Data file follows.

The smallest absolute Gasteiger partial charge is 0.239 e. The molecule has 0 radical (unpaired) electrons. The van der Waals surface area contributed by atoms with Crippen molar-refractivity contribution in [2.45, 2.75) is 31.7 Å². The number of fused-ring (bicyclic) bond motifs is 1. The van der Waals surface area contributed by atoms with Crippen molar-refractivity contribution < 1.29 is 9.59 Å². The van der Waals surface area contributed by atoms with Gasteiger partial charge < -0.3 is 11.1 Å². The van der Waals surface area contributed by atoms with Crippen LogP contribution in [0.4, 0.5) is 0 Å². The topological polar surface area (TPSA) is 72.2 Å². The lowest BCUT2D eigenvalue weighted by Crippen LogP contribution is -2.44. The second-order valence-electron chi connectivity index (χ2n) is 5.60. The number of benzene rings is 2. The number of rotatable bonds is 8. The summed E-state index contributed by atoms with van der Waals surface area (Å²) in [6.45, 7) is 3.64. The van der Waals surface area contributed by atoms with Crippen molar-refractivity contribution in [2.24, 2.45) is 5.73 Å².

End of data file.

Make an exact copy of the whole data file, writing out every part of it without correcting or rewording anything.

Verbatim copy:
The smallest absolute Gasteiger partial charge is 0.239 e. The molecule has 0 radical (unpaired) electrons. The van der Waals surface area contributed by atoms with Crippen molar-refractivity contribution in [2.45, 2.75) is 31.7 Å². The number of fused-ring (bicyclic) bond motifs is 1. The van der Waals surface area contributed by atoms with Crippen molar-refractivity contribution < 1.29 is 9.59 Å². The van der Waals surface area contributed by atoms with Gasteiger partial charge < -0.3 is 11.1 Å². The van der Waals surface area contributed by atoms with Crippen LogP contribution in [0.4, 0.5) is 0 Å². The topological polar surface area (TPSA) is 72.2 Å². The lowest BCUT2D eigenvalue weighted by Crippen LogP contribution is -2.44. The second-order valence-electron chi connectivity index (χ2n) is 5.60. The number of benzene rings is 2. The number of rotatable bonds is 8. The summed E-state index contributed by atoms with van der Waals surface area (Å²) in [6.45, 7) is 3.64. The van der Waals surface area contributed by atoms with Crippen molar-refractivity contribution in [2.24, 2.45) is 5.73 Å².